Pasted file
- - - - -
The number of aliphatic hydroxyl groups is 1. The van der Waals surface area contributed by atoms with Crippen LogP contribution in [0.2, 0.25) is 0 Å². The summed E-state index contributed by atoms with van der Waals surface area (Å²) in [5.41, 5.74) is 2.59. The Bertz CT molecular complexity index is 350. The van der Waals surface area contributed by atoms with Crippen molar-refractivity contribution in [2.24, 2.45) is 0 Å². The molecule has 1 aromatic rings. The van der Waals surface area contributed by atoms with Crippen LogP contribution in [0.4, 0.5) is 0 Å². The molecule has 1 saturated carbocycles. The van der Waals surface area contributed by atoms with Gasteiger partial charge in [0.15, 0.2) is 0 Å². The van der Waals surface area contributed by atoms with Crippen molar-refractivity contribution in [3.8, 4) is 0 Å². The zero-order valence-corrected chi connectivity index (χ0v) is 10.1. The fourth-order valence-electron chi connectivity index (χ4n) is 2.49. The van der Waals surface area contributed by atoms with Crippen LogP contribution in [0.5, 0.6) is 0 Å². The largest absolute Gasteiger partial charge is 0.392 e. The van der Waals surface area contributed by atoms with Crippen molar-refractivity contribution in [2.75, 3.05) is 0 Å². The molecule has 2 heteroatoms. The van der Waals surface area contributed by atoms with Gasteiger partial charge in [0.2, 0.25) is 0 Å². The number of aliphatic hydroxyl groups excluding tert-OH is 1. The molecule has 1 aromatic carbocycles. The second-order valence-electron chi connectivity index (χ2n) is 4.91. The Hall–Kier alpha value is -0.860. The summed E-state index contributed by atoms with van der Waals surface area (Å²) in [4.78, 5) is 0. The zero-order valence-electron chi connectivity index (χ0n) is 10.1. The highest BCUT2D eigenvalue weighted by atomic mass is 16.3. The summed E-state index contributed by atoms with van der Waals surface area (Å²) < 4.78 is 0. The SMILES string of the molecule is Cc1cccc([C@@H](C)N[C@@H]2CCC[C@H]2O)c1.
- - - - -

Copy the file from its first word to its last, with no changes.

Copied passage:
The number of aliphatic hydroxyl groups is 1. The van der Waals surface area contributed by atoms with Crippen LogP contribution in [0.2, 0.25) is 0 Å². The summed E-state index contributed by atoms with van der Waals surface area (Å²) in [5.41, 5.74) is 2.59. The Bertz CT molecular complexity index is 350. The van der Waals surface area contributed by atoms with Crippen molar-refractivity contribution in [2.24, 2.45) is 0 Å². The molecule has 1 aromatic rings. The van der Waals surface area contributed by atoms with Crippen LogP contribution in [0.4, 0.5) is 0 Å². The molecule has 1 saturated carbocycles. The van der Waals surface area contributed by atoms with Gasteiger partial charge in [0.15, 0.2) is 0 Å². The van der Waals surface area contributed by atoms with Crippen molar-refractivity contribution in [3.8, 4) is 0 Å². The zero-order valence-corrected chi connectivity index (χ0v) is 10.1. The fourth-order valence-electron chi connectivity index (χ4n) is 2.49. The van der Waals surface area contributed by atoms with Crippen LogP contribution in [0.5, 0.6) is 0 Å². The largest absolute Gasteiger partial charge is 0.392 e. The van der Waals surface area contributed by atoms with Crippen molar-refractivity contribution in [2.75, 3.05) is 0 Å². The molecule has 2 heteroatoms. The van der Waals surface area contributed by atoms with Gasteiger partial charge in [0.2, 0.25) is 0 Å². The number of aliphatic hydroxyl groups excluding tert-OH is 1. The molecule has 1 aromatic carbocycles. The second-order valence-electron chi connectivity index (χ2n) is 4.91. The Hall–Kier alpha value is -0.860. The summed E-state index contributed by atoms with van der Waals surface area (Å²) in [4.78, 5) is 0. The zero-order valence-electron chi connectivity index (χ0n) is 10.1. The highest BCUT2D eigenvalue weighted by atomic mass is 16.3. The summed E-state index contributed by atoms with van der Waals surface area (Å²) < 4.78 is 0. The SMILES string of the molecule is Cc1cccc([C@@H](C)N[C@@H]2CCC[C@H]2O)c1.